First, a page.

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Microfluidics-based point-of-care test for serodiagnosis of Lyme Disease

Scientific Reports volume 6, Article number: 35069 (2016) | Download Citation


Currently, diagnostic testing for Lyme disease is done by determination of the serologic responses to Borrelia burgdorferi antigens, with the exception of the early localized phase of disease where diagnosis must be done clinically. Here, we describe the use of microfluidics technology to develop a multiplexed rapid lab-on-a-chip point of care (POC) assay for the serologic diagnosis of human Lyme disease. Following ELISA screening of 12 candidate antigens, we tested 8 on a microfluidic diagnostic system, called mChip-Ld, using a set of 60 serological samples. The mChip-Ld test, which can be performed in 15 minutes at the point of care, showed promising performance for detection of antibodies to B. burgdorferi using the PPO triplex test (rP100 + PepVF + rOspC-K, AUC of 0.844) compared to a gold-standard reference of culture confirmed clinical samples. The performance is comparable to the commonly used C6 peptide by lab-based ELISA. In addition, the mChip-Ld test showed promising performance for early-stage diagnosis of the disease using the antigen OspC-K (sensitivity and specificity of 84% and 92%, respectively; AUC of 0.877). Overall, this study underscores the potential of using microfluidics to aid the diagnosis of Lyme disease at the point of care.


Lyme disease (LD) is widely distributed throughout temperate zones of the Northern Hemisphere1 but lacks a reliable point-of-care (POC) diagnostic test. Its prevalence is high and increasing. Newly diagnosed cases have doubled in the United States over the last decade2. The number of probable cases of Lyme disease has been revised upwards by 10 fold by the Centers for Disease Control and Prevention (CDC) to account for widespread under-reporting3: this number is now estimated at ~300 000 cases per year4.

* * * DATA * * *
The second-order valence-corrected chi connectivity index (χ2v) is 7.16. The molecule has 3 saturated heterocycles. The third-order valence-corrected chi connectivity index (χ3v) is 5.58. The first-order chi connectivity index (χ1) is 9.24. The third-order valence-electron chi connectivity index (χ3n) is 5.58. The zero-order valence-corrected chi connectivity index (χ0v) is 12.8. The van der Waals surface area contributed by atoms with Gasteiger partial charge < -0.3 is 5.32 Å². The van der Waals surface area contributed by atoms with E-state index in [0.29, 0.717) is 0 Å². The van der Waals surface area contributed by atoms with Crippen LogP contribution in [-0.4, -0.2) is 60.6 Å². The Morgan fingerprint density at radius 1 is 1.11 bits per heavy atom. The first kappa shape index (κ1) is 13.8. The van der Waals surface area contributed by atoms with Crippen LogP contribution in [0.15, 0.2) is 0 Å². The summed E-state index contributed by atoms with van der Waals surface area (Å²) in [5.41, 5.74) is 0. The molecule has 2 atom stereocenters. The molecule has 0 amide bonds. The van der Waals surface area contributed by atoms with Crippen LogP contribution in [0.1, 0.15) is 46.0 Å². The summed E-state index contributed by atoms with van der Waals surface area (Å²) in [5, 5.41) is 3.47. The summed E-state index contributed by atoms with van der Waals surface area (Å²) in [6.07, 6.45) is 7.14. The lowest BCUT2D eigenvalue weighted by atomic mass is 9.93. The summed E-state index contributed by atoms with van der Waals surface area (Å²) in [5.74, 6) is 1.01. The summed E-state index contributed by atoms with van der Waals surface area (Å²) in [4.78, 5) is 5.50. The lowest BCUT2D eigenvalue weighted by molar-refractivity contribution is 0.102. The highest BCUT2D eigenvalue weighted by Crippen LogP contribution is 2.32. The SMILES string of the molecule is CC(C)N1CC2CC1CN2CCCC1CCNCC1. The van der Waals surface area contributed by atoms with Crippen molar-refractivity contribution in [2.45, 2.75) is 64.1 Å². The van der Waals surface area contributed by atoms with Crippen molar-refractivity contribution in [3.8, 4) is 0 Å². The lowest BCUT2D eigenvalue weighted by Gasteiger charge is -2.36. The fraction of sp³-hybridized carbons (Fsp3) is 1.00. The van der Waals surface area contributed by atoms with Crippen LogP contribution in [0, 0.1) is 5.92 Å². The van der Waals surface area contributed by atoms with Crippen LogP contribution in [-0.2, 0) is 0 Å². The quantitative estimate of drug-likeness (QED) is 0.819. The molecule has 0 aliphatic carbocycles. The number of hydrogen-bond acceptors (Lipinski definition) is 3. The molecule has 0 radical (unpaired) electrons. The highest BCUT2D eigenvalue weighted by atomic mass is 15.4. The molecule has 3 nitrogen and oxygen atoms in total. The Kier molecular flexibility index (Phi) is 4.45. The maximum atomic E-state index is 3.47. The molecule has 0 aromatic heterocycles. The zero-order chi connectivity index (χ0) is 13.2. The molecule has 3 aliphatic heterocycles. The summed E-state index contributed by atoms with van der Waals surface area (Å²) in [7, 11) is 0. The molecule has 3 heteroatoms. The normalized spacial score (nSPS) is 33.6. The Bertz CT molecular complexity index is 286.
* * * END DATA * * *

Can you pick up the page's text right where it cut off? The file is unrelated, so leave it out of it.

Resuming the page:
Lyme disease is a progressive disease with a wide array of largely non-specific clinical manifestations gradually developing from early to late stage. Late disseminated infection is associated with permanent damage to the nervous and musculoskeletal systems5. Erythema migrans (EM) is the clinical sign of early infection (stage 1) in up to 80% of patients with classic Lyme disease6. Of the patients presenting with stage 1 LD, ~35% present with atypical rashes that are often misdiagnosed7, thereby putting a large group of patients at risk for developing late Lyme, antibiotic-refractory arthritis and/or post-treatment Lyme disease syndrome. In addition to Borrelia burgdorferi sensu stricto, the CDC recently reported the discovery of a new spirochete species (Borrelia mayonii) that causes LD in people in the upper Midwest8. The newly discovered Lyme causing B. mayonii is associated with additional symptoms not previously described for LD (nausea and vomiting) and with diffuse rashes rather than the classic Bull’s Eye of EM which further complicates clinical diagnosis of the disease8. About 15% of patients treated with the recommended 2–4 week course of antibiotics will have lingering symptoms of fatigue, pain or joint and muscle aches that can last more than 6 months. Between the population of patients that present at the clinic with atypical rashes7 and patients that are correctly diagnosed but go on to develop symptoms of late LD, a physician in an endemic area can be faced up with ~50% of patients at risk of developing late disease.